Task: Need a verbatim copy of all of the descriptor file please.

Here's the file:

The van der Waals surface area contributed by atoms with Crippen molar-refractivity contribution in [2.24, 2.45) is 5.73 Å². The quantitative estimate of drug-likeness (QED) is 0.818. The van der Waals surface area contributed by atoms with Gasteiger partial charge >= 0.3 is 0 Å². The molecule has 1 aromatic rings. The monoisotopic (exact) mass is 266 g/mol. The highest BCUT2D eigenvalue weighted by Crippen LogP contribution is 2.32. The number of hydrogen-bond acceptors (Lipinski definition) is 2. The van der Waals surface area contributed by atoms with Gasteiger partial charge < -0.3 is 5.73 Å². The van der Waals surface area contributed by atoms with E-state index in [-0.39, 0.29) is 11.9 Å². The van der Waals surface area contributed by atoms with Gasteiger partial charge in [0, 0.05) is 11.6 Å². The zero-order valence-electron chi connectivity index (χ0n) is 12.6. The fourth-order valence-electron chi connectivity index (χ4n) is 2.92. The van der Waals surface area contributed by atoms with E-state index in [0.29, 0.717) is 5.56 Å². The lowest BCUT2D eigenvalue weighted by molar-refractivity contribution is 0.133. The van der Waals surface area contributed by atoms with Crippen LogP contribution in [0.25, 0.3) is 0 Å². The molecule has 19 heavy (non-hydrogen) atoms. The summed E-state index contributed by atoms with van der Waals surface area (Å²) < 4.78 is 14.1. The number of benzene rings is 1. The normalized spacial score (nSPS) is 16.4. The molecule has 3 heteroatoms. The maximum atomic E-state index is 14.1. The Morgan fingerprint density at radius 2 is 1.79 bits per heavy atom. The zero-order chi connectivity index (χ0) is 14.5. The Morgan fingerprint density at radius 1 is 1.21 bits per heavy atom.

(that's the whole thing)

The van der Waals surface area contributed by atoms with Crippen molar-refractivity contribution in [2.24, 2.45) is 5.73 Å². The quantitative estimate of drug-likeness (QED) is 0.818. The van der Waals surface area contributed by atoms with Gasteiger partial charge >= 0.3 is 0 Å². The molecule has 1 aromatic rings. The monoisotopic (exact) mass is 266 g/mol. The highest BCUT2D eigenvalue weighted by Crippen LogP contribution is 2.32. The number of hydrogen-bond acceptors (Lipinski definition) is 2. The van der Waals surface area contributed by atoms with Gasteiger partial charge < -0.3 is 5.73 Å². The van der Waals surface area contributed by atoms with E-state index in [-0.39, 0.29) is 11.9 Å². The van der Waals surface area contributed by atoms with Gasteiger partial charge in [0, 0.05) is 11.6 Å². The zero-order valence-electron chi connectivity index (χ0n) is 12.6. The fourth-order valence-electron chi connectivity index (χ4n) is 2.92. The van der Waals surface area contributed by atoms with E-state index in [0.29, 0.717) is 5.56 Å². The lowest BCUT2D eigenvalue weighted by molar-refractivity contribution is 0.133. The van der Waals surface area contributed by atoms with Crippen LogP contribution in [0.25, 0.3) is 0 Å². The molecule has 19 heavy (non-hydrogen) atoms. The summed E-state index contributed by atoms with van der Waals surface area (Å²) < 4.78 is 14.1. The number of benzene rings is 1. The normalized spacial score (nSPS) is 16.4. The molecule has 3 heteroatoms. The maximum atomic E-state index is 14.1. The Morgan fingerprint density at radius 2 is 1.79 bits per heavy atom. The zero-order chi connectivity index (χ0) is 14.5. The Morgan fingerprint density at radius 1 is 1.21 bits per heavy atom.